Latarjet with cortical button fixation is associated with an increase of the risk of recurrent dislocation compared to screw fixation

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The purpose of this study was to compare the clinical results of the Latarjet procedure using two cortical buttons vs two screws. It was hypothesized that cortical button would result in similar rates of recurrent dislocations, but a lower rate of reoperation compared to screw fixation.


A retrospective comparative case-cohort analysis was performed for all patients undergoing a Latarjet procedure for recurrent anterior glenohumeral instability. Patient demographics, number of dislocations prior surgery, arm dominance, shoulder hyperlaxity, level of sport, type of sport and ISIS score were collected. Shoulders were separated into two groups based on surgical fixation (screws vs cortical button). Postoperatively, shoulders were evaluated for recurrent dislocation, revision surgery, post-operative Walch–Duplay score, and the Simple shoulder test (SST). Two hundred and thirty-six patients were included in the screw fixation group (group A) and 72 in button fixation group (group B) and were evaluated at a mean follow-up of 3.4 ± 0.8 years. Demographics of the two groups were similar with the exception of operative side hand dominance, which was more common in group B [50 (69.4%) vs 128 (54.2%), p = 0.02].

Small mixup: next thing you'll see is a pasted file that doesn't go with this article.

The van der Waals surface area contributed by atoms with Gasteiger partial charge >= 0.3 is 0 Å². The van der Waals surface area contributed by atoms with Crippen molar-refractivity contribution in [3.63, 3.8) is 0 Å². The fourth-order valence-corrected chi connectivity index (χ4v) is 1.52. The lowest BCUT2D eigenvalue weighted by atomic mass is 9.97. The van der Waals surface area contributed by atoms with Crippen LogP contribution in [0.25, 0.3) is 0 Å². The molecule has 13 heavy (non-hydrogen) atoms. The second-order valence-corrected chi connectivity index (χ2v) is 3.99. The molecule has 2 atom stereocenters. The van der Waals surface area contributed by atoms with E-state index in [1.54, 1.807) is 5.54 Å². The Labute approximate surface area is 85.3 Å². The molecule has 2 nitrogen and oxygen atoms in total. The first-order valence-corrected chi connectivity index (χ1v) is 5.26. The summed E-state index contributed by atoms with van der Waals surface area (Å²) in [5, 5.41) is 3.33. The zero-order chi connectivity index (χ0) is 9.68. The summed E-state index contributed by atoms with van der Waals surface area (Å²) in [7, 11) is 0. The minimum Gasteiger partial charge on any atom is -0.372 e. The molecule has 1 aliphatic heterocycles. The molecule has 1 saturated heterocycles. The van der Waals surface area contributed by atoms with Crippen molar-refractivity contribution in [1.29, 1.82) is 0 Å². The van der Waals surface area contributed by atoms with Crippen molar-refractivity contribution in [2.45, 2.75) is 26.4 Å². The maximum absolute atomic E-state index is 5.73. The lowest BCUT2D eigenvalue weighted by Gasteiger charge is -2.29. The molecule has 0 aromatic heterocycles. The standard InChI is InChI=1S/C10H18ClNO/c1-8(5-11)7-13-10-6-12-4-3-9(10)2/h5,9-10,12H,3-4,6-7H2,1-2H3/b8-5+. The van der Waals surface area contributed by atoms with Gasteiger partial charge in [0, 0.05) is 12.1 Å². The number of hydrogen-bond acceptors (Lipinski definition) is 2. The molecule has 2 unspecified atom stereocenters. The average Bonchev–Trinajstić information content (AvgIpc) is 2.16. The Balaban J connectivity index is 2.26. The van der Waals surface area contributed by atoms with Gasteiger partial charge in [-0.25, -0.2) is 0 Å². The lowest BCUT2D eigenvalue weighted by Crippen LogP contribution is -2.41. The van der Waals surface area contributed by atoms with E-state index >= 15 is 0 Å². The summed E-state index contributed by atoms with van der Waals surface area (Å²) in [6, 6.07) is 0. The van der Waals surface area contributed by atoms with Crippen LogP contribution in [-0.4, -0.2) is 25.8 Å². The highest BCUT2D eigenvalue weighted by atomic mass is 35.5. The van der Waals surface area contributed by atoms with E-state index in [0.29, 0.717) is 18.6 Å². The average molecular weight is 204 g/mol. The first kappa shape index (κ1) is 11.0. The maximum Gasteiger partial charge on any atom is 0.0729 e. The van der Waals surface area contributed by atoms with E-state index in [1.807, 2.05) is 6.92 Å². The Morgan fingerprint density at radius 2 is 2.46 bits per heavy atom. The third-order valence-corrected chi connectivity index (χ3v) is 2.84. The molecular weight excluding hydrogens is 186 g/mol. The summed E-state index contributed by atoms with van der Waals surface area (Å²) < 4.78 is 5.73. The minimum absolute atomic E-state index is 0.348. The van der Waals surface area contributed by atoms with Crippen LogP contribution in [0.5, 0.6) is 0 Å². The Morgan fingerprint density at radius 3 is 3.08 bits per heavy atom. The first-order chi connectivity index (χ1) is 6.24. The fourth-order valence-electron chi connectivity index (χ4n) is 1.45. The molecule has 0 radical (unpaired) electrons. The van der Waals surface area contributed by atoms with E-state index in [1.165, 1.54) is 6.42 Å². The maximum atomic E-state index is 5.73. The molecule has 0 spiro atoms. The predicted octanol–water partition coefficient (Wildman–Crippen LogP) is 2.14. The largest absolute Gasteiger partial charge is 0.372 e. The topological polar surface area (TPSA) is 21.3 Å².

Recurrent dislocation was significantly lower in Group A: 6 (2.5%) vs 6(8.3%) (p = 0.02). Reoperation was more common in group A [14 (5.9%) vs 0 (0%)]. At follow-up, Walch–Duplay scores and simple shoulder tests were similar in both groups.